State officials on Tuesday issued a solid waste reduction plan that includes a provision to loosen a nearly quarter-century moratorium on new incinerators in Massachusetts, a move that activists decried as harmful to the environment.
The Patrick administration unveiled the Massachusetts 2010-2020 Solid Waste Master Plan, which will allow solid waste companies to seek approval to adopt new incineration technologies on a limited scale.
Officials say the technologies, called gasification or pyrolysis, convert garbage into liquid fuels or gas that is clean and renewable, unlike traditional incineration, which emits a heavy amount of pollutants into the air.
Ushering in the technology is necessary, because diminishing landfill space in Massachusetts is forcing the state to export a large amount of trash, environmental officials told the Globe last year.
“Massachusetts can no longer afford the same old methods of managing waste, and it’s unwise to rely on exporting our trash to other states,” Kenneth Kimmell, commissioner of the state Department of Environmental Protection commissioner, said in a statement Tuesday.
“By encouraging the development of innovative technologies, we can address that portion of the waste stream that recycling cannot now handle.”
Environmental activists are adamantly opposed to the plan, insisting that the new technologies are unproven and environmentally unsound. Also, the state could find more space for garbage if it stopped allowing banned materials such as recyclables, yard debris, and wood into landfills and incinerators, activists contend.
“Massachusetts should foster innovation that leads us to a sustainable future [and] new technologies for reuse, repair, and remanufacturing; not for destroying resources,” Lynne Pledger, an official with the environmental group Clean Water Action, said in a statement.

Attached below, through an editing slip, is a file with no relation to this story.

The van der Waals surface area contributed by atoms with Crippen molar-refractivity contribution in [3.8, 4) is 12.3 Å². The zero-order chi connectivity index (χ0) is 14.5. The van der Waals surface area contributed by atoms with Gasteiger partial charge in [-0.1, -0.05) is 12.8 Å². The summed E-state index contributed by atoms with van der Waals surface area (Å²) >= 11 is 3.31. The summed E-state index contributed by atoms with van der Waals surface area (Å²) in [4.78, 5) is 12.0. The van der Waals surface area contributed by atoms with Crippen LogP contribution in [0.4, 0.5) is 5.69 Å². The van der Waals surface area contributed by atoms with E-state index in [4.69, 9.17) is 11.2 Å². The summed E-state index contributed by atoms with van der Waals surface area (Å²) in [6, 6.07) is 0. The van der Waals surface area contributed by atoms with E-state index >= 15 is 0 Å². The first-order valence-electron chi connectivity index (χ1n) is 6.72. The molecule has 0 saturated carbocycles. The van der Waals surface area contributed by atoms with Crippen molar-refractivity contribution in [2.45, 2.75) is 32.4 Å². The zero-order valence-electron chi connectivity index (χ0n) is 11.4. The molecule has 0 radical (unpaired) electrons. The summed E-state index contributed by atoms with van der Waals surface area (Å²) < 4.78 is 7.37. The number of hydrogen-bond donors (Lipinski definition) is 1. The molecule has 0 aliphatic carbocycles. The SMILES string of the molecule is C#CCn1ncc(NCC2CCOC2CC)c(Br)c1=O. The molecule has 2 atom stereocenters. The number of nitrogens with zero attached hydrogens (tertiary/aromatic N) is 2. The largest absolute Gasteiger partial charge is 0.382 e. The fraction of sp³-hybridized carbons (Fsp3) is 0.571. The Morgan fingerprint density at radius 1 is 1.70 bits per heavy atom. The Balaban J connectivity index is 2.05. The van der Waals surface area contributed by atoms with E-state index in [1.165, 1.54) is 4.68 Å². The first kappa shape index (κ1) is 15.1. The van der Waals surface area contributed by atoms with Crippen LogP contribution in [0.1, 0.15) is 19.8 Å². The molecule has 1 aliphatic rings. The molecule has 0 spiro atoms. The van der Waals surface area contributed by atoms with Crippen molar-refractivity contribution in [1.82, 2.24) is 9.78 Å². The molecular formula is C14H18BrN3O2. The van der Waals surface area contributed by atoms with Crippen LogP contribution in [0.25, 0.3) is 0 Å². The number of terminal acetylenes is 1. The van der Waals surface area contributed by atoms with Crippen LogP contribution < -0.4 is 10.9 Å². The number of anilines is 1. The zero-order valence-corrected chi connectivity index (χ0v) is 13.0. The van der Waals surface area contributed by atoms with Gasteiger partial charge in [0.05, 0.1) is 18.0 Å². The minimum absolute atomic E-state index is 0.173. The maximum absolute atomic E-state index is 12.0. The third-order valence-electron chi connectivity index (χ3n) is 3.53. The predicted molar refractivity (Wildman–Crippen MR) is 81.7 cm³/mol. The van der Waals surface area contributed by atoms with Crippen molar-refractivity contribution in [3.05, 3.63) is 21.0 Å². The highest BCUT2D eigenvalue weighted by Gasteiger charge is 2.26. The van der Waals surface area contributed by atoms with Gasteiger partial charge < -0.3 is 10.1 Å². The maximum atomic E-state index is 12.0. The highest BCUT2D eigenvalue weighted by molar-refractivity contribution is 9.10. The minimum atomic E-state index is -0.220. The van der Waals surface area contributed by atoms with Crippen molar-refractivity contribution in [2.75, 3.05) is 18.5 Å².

Don’t Waste Massachusetts, a coalition of groups that opposes relaxing the moratorium, called incineration “dirty and inefficient” in a statement Tuesday and labeled it “the most expensive way to generate energy.”
“Gasification [staged incineration] has a record of failure in this country and worldwide,” the statement said. “Also these facilities compete with recycling plastic, paper, and cardboard.”
Kimmell disputed that contention in a phone interview, arguing that some European communities have high recycling rates while allowing for incineration of materials that cannot be recycled.
The new incineration technology will only be permitted for materials that are not being recycled and will be limited to 350,000 tons of solid waste annually, or roughly 5 percent of the total amount that is brought to landfills in Massachusetts each year, Kimmell said. He said it is not yet clear when the new technology will be launched, but companies seeking to use it will have to win approval from the state and from their host communities and meet environmental efficiency standards.
“I realize this proposal has generated some controversy,” Kimmell said. “The big picture, what the master plan is really about, is a bold vision for increased recycling and reuse of materials.”
Elizabeth Daley of the Globe Staff contributed to this report. Travis Andersen can be reached at firstname.lastname@example.org.